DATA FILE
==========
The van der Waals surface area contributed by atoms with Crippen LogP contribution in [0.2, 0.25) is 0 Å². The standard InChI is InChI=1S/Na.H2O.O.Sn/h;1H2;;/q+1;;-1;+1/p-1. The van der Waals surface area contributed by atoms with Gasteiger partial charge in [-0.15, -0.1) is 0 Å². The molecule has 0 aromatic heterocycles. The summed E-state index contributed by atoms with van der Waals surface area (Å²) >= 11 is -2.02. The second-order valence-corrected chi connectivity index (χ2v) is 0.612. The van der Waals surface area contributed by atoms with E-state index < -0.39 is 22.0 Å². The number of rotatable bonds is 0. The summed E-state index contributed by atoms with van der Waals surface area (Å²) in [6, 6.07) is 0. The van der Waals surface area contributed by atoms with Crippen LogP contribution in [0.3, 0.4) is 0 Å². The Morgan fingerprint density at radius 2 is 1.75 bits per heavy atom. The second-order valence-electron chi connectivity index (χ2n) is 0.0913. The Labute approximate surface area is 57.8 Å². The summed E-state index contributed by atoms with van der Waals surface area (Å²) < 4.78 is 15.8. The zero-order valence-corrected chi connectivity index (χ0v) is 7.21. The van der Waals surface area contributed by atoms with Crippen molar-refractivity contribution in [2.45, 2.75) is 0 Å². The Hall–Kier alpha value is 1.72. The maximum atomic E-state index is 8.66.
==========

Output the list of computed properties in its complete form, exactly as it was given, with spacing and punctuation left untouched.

The van der Waals surface area contributed by atoms with Crippen LogP contribution in [0.2, 0.25) is 0 Å². The standard InChI is InChI=1S/Na.H2O.O.Sn/h;1H2;;/q+1;;-1;+1/p-1. The van der Waals surface area contributed by atoms with Gasteiger partial charge in [-0.15, -0.1) is 0 Å². The molecule has 0 aromatic heterocycles. The summed E-state index contributed by atoms with van der Waals surface area (Å²) >= 11 is -2.02. The second-order valence-corrected chi connectivity index (χ2v) is 0.612. The van der Waals surface area contributed by atoms with E-state index < -0.39 is 22.0 Å². The number of rotatable bonds is 0. The summed E-state index contributed by atoms with van der Waals surface area (Å²) in [6, 6.07) is 0. The van der Waals surface area contributed by atoms with Crippen LogP contribution in [0.3, 0.4) is 0 Å². The Morgan fingerprint density at radius 2 is 1.75 bits per heavy atom. The second-order valence-electron chi connectivity index (χ2n) is 0.0913. The Labute approximate surface area is 57.8 Å². The summed E-state index contributed by atoms with van der Waals surface area (Å²) < 4.78 is 15.8. The zero-order valence-corrected chi connectivity index (χ0v) is 7.21. The van der Waals surface area contributed by atoms with Crippen molar-refractivity contribution in [2.45, 2.75) is 0 Å². The Hall–Kier alpha value is 1.72. The maximum atomic E-state index is 8.66.